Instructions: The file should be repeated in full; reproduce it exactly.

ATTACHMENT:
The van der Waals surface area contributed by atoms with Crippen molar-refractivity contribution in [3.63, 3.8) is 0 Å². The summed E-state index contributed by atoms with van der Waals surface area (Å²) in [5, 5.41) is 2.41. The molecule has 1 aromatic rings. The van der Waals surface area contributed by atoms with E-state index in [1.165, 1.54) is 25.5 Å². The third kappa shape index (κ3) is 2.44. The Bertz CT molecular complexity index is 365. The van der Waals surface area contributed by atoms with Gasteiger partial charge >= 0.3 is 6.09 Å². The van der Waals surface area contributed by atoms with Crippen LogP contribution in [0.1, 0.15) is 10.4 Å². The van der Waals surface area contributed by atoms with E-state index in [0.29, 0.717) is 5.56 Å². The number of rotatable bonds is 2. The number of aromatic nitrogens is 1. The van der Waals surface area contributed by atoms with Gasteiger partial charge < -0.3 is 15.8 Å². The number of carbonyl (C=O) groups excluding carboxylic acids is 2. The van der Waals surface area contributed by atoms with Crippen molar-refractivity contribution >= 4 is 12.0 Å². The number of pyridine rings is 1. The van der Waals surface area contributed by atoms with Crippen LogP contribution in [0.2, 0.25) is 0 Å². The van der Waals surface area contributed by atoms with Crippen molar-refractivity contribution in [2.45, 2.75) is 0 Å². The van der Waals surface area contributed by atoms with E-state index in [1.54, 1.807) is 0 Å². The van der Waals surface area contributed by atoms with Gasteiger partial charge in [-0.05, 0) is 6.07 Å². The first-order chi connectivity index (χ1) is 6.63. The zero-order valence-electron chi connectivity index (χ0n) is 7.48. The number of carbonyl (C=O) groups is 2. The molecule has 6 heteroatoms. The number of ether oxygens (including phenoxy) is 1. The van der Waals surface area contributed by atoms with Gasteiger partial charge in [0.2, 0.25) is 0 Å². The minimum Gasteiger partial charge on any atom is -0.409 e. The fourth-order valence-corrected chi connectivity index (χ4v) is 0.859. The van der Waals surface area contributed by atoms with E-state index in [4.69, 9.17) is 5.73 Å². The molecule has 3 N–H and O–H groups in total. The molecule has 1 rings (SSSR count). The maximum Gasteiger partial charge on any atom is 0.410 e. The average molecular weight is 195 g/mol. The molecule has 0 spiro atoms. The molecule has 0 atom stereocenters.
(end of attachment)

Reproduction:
The van der Waals surface area contributed by atoms with Crippen molar-refractivity contribution in [3.63, 3.8) is 0 Å². The summed E-state index contributed by atoms with van der Waals surface area (Å²) in [5, 5.41) is 2.41. The molecule has 1 aromatic rings. The van der Waals surface area contributed by atoms with E-state index in [1.165, 1.54) is 25.5 Å². The third kappa shape index (κ3) is 2.44. The Bertz CT molecular complexity index is 365. The van der Waals surface area contributed by atoms with Gasteiger partial charge >= 0.3 is 6.09 Å². The van der Waals surface area contributed by atoms with Crippen LogP contribution in [0.1, 0.15) is 10.4 Å². The van der Waals surface area contributed by atoms with E-state index in [0.29, 0.717) is 5.56 Å². The number of rotatable bonds is 2. The number of aromatic nitrogens is 1. The van der Waals surface area contributed by atoms with Gasteiger partial charge < -0.3 is 15.8 Å². The number of carbonyl (C=O) groups excluding carboxylic acids is 2. The van der Waals surface area contributed by atoms with Crippen molar-refractivity contribution >= 4 is 12.0 Å². The number of pyridine rings is 1. The van der Waals surface area contributed by atoms with Crippen LogP contribution in [0.2, 0.25) is 0 Å². The van der Waals surface area contributed by atoms with Crippen molar-refractivity contribution in [2.45, 2.75) is 0 Å². The van der Waals surface area contributed by atoms with E-state index in [1.54, 1.807) is 0 Å². The van der Waals surface area contributed by atoms with Gasteiger partial charge in [-0.05, 0) is 6.07 Å². The first-order chi connectivity index (χ1) is 6.63. The zero-order valence-electron chi connectivity index (χ0n) is 7.48. The number of carbonyl (C=O) groups is 2. The molecule has 6 heteroatoms. The number of ether oxygens (including phenoxy) is 1. The van der Waals surface area contributed by atoms with Gasteiger partial charge in [0.2, 0.25) is 0 Å². The minimum Gasteiger partial charge on any atom is -0.409 e. The fourth-order valence-corrected chi connectivity index (χ4v) is 0.859. The van der Waals surface area contributed by atoms with E-state index in [4.69, 9.17) is 5.73 Å². The molecule has 3 N–H and O–H groups in total. The molecule has 1 rings (SSSR count). The maximum Gasteiger partial charge on any atom is 0.410 e. The average molecular weight is 195 g/mol. The molecule has 0 spiro atoms. The molecule has 0 atom stereocenters.